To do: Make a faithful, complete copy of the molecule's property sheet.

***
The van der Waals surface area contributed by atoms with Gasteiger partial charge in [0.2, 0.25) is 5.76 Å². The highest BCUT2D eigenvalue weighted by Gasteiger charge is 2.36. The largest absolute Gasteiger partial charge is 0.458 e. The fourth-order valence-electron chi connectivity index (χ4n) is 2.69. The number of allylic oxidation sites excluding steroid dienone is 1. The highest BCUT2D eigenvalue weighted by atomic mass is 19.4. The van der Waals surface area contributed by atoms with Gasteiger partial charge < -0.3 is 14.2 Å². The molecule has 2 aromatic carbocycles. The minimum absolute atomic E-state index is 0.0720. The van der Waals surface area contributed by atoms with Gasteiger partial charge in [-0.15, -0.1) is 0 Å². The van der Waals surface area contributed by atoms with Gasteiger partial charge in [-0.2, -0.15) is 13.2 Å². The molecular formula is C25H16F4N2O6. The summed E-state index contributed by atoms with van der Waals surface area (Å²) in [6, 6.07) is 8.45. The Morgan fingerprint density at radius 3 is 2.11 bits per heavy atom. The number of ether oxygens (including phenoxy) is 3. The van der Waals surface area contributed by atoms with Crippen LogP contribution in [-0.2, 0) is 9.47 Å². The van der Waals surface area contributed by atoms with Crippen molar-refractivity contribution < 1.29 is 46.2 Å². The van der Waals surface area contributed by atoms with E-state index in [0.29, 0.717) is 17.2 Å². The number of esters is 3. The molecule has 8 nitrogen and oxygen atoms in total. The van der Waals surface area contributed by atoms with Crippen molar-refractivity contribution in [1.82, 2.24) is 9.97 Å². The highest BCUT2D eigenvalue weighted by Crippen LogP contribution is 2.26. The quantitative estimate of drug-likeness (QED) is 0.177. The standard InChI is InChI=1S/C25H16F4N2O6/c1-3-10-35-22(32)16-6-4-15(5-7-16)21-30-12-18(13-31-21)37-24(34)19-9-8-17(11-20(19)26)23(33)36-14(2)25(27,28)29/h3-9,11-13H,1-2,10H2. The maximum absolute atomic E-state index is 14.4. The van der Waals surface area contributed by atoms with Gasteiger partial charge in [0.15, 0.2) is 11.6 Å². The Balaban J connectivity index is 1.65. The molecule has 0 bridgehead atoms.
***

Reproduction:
The van der Waals surface area contributed by atoms with Gasteiger partial charge in [0.2, 0.25) is 5.76 Å². The highest BCUT2D eigenvalue weighted by Gasteiger charge is 2.36. The largest absolute Gasteiger partial charge is 0.458 e. The fourth-order valence-electron chi connectivity index (χ4n) is 2.69. The number of allylic oxidation sites excluding steroid dienone is 1. The highest BCUT2D eigenvalue weighted by atomic mass is 19.4. The van der Waals surface area contributed by atoms with Gasteiger partial charge < -0.3 is 14.2 Å². The molecule has 2 aromatic carbocycles. The minimum absolute atomic E-state index is 0.0720. The van der Waals surface area contributed by atoms with Gasteiger partial charge in [-0.15, -0.1) is 0 Å². The van der Waals surface area contributed by atoms with Gasteiger partial charge in [-0.2, -0.15) is 13.2 Å². The molecular formula is C25H16F4N2O6. The summed E-state index contributed by atoms with van der Waals surface area (Å²) in [6, 6.07) is 8.45. The Morgan fingerprint density at radius 3 is 2.11 bits per heavy atom. The number of ether oxygens (including phenoxy) is 3. The van der Waals surface area contributed by atoms with Crippen LogP contribution in [-0.2, 0) is 9.47 Å². The van der Waals surface area contributed by atoms with Crippen molar-refractivity contribution < 1.29 is 46.2 Å². The van der Waals surface area contributed by atoms with E-state index in [0.29, 0.717) is 17.2 Å². The number of esters is 3. The molecule has 8 nitrogen and oxygen atoms in total. The van der Waals surface area contributed by atoms with Crippen molar-refractivity contribution in [1.82, 2.24) is 9.97 Å². The highest BCUT2D eigenvalue weighted by Crippen LogP contribution is 2.26. The quantitative estimate of drug-likeness (QED) is 0.177. The standard InChI is InChI=1S/C25H16F4N2O6/c1-3-10-35-22(32)16-6-4-15(5-7-16)21-30-12-18(13-31-21)37-24(34)19-9-8-17(11-20(19)26)23(33)36-14(2)25(27,28)29/h3-9,11-13H,1-2,10H2. The maximum absolute atomic E-state index is 14.4. The van der Waals surface area contributed by atoms with Gasteiger partial charge in [0.15, 0.2) is 11.6 Å². The Balaban J connectivity index is 1.65. The molecule has 0 bridgehead atoms.